US Federal Reserve raises interest rate by 0.25% for first time in almost a decade
The US Federal Reserve has raised its key interest rate by 0.25%, ending seven years of near-zero rates.
But it signalled that further rate hikes are likely to be made slowly as the economy strengthens further and muted inflation rises.
The Fed's move to lift its key rate by a quarter-point to a range of 0.25% to 0.5% ends an extraordinary seven-year period of near-zero rates that began at the depths of the 2008 financial crisis.
Consumers and businesses could now face modestly higher rates on some loans.
The Fed's action reflects its belief that the economy has finally regained enough strength six-and-a-half years after the Great Recession ended to withstand higher borrowing rates.
But the statement announcing the rate hike said the committee expects "only gradual increases" in rates going forward.
Investors' immediate reaction to the Fed's announcement, which was widely anticipated, was muted as stocks moved slightly up. Higher interest rates in the US tend to cause the dollar to strengthen against other currencies.
The bond market did not react much. The yield on the 10-year Treasury note held steady at 2.27%.
Rates on mortgages and car loans are not expected to rise much soon. The Fed's benchmark rate does not directly affect them. Long-term mortgages, for example, tend to track 10-year US Treasury yields, which are likely to stay low as long as inflation does and investors keep buying Treasurys.
But rates on some other loans, such as credit cards and home equity credit lines, are likely to rise, though probably only slightly as long as the Fed's rate hikes remain modest.
Shortly after the Fed's announcement, major banks began announcing that they were raising their prime lending rate from 3.25% to 3.50%. The prime rate is a benchmark for some types of consumer loans such as home equity loans. Wells Fargo was the first bank to announce the rate hike.
For months, chairwoman Janet Yellen and other Fed officials have said they expected any rate hikes to be small and gradual. But nervous investors have been looking for further assurances.
An updated economic forecast released with the policy statement showed that 14 of the 17 Fed officials foresee four or fewer rate hikes in 2016. That is in line with the consensus view of economists that the Fed's target for the federal funds rate - the rate that banks charge on overnight loans - will end next year at around 1%.
The Fed's action was approved by a unanimous vote of 10-0, giving Ms Yellen a victory in achieving consensus.
The Fed statement struck a generally more upbeat tone in its assessment of the economy.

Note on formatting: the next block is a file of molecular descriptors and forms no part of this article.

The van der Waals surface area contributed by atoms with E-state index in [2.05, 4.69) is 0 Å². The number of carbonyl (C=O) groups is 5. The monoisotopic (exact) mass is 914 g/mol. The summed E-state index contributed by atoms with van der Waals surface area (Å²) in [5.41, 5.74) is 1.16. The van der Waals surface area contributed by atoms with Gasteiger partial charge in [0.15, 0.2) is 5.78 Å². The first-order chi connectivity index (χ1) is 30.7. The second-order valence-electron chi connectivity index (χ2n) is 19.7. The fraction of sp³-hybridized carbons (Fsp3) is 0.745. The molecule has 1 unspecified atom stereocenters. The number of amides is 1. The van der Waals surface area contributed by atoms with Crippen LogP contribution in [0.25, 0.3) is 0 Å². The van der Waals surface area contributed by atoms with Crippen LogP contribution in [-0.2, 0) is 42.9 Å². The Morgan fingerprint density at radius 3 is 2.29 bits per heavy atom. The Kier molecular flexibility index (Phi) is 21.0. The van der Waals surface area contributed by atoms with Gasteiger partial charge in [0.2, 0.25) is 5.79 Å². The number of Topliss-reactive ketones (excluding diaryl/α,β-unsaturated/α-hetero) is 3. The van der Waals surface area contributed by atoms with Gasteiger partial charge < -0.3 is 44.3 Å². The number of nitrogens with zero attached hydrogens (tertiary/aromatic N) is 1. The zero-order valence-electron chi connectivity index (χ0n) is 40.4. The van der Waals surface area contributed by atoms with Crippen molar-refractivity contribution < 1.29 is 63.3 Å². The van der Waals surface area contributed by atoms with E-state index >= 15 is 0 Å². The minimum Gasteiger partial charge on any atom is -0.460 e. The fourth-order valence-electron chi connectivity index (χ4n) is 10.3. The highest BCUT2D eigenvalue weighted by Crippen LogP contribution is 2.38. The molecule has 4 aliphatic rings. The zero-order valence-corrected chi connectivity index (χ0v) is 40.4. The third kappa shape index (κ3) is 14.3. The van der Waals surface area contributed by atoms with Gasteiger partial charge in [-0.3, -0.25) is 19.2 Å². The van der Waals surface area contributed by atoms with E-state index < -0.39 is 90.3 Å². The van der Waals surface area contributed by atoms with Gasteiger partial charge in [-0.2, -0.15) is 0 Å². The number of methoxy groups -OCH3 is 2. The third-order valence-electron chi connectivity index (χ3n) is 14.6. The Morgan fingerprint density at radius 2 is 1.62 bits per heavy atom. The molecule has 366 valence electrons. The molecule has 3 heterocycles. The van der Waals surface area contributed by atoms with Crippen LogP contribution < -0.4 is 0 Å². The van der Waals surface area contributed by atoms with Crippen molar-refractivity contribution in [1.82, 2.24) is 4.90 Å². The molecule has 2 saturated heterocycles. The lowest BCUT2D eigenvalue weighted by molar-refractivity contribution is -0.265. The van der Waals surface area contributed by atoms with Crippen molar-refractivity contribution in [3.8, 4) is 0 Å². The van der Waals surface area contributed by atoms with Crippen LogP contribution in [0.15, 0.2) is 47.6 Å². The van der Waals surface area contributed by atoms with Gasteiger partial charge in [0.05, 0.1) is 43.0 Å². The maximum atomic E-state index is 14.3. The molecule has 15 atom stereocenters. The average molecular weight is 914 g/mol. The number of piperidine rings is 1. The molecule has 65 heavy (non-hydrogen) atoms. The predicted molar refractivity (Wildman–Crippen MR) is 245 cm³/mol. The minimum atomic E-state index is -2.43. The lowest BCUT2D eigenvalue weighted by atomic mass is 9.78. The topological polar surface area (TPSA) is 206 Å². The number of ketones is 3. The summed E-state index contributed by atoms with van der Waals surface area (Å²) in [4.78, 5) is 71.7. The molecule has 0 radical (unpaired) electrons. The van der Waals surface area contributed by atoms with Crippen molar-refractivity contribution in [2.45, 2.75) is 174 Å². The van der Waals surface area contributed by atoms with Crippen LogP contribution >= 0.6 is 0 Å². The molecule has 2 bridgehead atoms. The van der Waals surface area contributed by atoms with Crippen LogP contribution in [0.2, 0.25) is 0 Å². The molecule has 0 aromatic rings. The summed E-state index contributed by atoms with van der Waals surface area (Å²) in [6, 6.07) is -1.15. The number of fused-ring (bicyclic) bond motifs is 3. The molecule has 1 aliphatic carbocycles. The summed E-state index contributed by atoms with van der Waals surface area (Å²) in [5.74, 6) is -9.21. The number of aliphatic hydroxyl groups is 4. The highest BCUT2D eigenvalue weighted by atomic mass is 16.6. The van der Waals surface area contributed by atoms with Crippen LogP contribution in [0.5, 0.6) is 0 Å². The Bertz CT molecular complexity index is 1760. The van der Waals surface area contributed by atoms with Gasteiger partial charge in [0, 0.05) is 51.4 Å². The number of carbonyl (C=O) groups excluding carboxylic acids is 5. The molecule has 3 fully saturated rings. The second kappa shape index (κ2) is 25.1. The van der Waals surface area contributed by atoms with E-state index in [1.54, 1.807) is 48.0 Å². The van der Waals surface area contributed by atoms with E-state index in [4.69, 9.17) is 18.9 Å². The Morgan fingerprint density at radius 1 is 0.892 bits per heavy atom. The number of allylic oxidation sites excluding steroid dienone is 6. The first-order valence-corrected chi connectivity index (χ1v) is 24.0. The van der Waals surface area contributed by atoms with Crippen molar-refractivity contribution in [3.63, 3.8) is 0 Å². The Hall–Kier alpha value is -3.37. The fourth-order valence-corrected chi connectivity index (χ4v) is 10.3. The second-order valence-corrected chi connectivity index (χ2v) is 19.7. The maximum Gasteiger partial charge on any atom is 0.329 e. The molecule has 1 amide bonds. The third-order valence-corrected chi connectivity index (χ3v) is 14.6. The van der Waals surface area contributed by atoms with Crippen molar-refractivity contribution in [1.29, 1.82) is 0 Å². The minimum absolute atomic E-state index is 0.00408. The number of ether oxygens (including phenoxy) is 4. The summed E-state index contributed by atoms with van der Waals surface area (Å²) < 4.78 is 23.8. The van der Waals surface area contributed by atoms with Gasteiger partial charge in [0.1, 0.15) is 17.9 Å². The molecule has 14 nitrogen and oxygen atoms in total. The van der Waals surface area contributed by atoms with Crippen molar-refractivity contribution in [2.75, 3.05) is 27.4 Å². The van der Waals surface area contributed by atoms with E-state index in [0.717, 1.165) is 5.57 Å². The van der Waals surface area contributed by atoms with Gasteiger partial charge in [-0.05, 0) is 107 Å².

It cited "considerable improvement" in the job market and expressed more confidence that inflation, which has been running well below the Fed's 2% target, would begin rising. It suggested that this would happen as the effects of declines in energy and import prices fade and the job market strengthens further.
The central bank's target for the federal funds rate - the interest that banks charge each other - has been at a record low between zero and 0.25% since December 2008. At the time, Fed officials led by Ben Bernanke were struggling to contain a devastating financial crisis that triggered the worst recession since the Great Depression.
The recession officially ended in June 2009. But unemployment kept rising, peaking at 10% before starting to fall. The jobless rate is now at a seven-year low of 5%, close to the Fed's target for full employment.
On Tuesday Mark Carney played down the prospects of the UK following the rise in the US rate, insisting the economic conditions for it were still not in place.
The governor of the Bank of England told the Financial Times that Britain still faced a "low for long" scenario.
In July, Mr Carney - who introduced a "forward guidance" policy designed to give some clues as to future movements - suggested the decision on when to begin moving away from record-low rates would "likely come into sharper relief around the turn of the year".
However with inflation remaining well below target, he suggested that scenario had not materialised.
"Were those conditions fulfilled as we proceeded through the year? No, they weren't . So in terms of overall growth, it's been there, but in terms of the cost developments, it hasn't been," Mr Carney told the newspaper.
"One can expect more active macroprudential policy, tighter macroprudential policy, all other things being equal, because it allows monetary policy to do its job," he added - hinting at stronger controls on lending.
Defending the "forward guidance" policy, he said: "Did I know that oil was going to fall 12% in the last 10 days? No, I didn't know that.
"The Chinese hadn't given me 12 months' heads up that they were going to come off the peg. I didn't realise that, either. But I will continue to try to frame as accurately as possible what's guiding my decision process."
"You don't want to know everything that's going on in my mind, I can assure you. But you do want to know the sort of key elements that are more likely to affect that decision, and that's what I'm trying to do."